• Fascinating! Thank you very much for the detailed explanation, examples and the theory about my specific recording. – Eli Iser Jan 12 '18 at 2:17
  • Thanks, @EliIser. Don't forget to accept my answer if you think it sufficiently answers your question. – Dean Ransevycz Jan 12 '18 at 4:46
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    The choir in Neptune in Holst's The Planets is another famous example. (Yes, I know, one could come up with an unending and ever more obscure list -- the off-stage horn coda in Britten's Serenade, ... -- but The Planets is particularly well known.) – David Richerby Jan 12 '18 at 16:12
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    @DavidRicherby - as long as someone remembers not to close the door... – Tim Jan 12 '18 at 17:13
  • Mahler exploited spatial effects nearly as well as Berlioz. His earliest major work, Das klagende Lied, calls for an offstage band, as does his 2nd symphony. Other works relying on spatialization include Britten’s War Requiem, Dutilleux’s Second Symphony, and Vaughan Williams’s Tallis Fantasia. (The last is especially exceptional because it calls for parts to be played specifically by the last desks in each string section!) – aeismail Jan 13 '18 at 4:19
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For an extreme example, take a look at Vaclav Nehlybel's "Antiphonale" , in which a bunch of brass are placed at the rear of the auditorium. In this case the composer specified instrument placement.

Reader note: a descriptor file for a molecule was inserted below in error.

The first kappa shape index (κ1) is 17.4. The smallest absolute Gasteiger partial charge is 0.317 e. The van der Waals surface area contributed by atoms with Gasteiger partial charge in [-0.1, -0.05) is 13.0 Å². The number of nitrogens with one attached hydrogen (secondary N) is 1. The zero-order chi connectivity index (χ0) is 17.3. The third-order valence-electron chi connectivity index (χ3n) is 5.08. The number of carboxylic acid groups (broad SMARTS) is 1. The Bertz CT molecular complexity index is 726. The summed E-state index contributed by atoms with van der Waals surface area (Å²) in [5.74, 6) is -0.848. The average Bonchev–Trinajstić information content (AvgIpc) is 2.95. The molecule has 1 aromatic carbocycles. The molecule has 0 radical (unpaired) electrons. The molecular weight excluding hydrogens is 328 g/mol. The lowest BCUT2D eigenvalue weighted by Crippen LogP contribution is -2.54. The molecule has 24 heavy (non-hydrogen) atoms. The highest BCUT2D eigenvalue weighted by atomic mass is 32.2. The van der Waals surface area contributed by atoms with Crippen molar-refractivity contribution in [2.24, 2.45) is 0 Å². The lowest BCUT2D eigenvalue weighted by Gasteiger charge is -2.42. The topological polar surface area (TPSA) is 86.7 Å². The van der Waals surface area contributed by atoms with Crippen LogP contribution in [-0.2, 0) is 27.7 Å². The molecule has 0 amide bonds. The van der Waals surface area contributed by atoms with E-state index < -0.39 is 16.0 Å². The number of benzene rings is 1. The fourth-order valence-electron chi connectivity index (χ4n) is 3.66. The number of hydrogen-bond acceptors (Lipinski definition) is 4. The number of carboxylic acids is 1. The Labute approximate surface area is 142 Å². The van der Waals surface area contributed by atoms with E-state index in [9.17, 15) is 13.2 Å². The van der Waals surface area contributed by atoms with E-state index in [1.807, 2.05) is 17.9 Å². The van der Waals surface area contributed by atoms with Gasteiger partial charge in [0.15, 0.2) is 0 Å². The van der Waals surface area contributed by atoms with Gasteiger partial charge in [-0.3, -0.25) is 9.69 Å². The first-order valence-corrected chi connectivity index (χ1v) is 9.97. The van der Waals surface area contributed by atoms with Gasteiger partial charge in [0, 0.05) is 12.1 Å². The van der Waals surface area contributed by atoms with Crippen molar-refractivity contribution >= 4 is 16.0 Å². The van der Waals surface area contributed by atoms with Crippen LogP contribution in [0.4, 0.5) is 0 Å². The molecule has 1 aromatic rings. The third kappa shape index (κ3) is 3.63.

I have not seen, personally, any orchestra which changed its seating pattern (e.g. from all violins stage right over to seconds on stage left, etc) from one piece to another or even one performance to another, so the thought that composers wrote to take advantage of section placement seems unlikely to me.

  • I've seen at least one performance with the second violins stage left, but it was a long while ago so I can't even recall which orchestra it was, let alone whether they usually seat the seconds next to the firsts or if they changed the seating at the interval (I doubt they would have done that). – David Richerby Jan 12 '18 at 16:17
  • Antiphonale is indeed an interesting listen with the back and forth between the two sets of brass. Thank you! – Eli Iser Jan 12 '18 at 18:03
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    @EliIser For the ultimate in antiphonal brass choirs spread around the four cardinal points of the cathedral, listen to a good rendition of Berlioz's Requiem. – Michael C Jan 13 '18 at 2:47
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Some composers make specific use of this effect. An often-quoted example is Giovanni Gabrieli's music designed to be performed in St. Mark's Church, Venice, with its multiple possible locations for musicians.

But I wouldn't read too much spatial intent when a classical composer throws a tune between 1st and 2nd violins, even when they might be seated at opposite sides of the conductor. We have become used to a very detailed style of stereo recording, with a clearly defined sound stage. It's just not like that in most concert halls!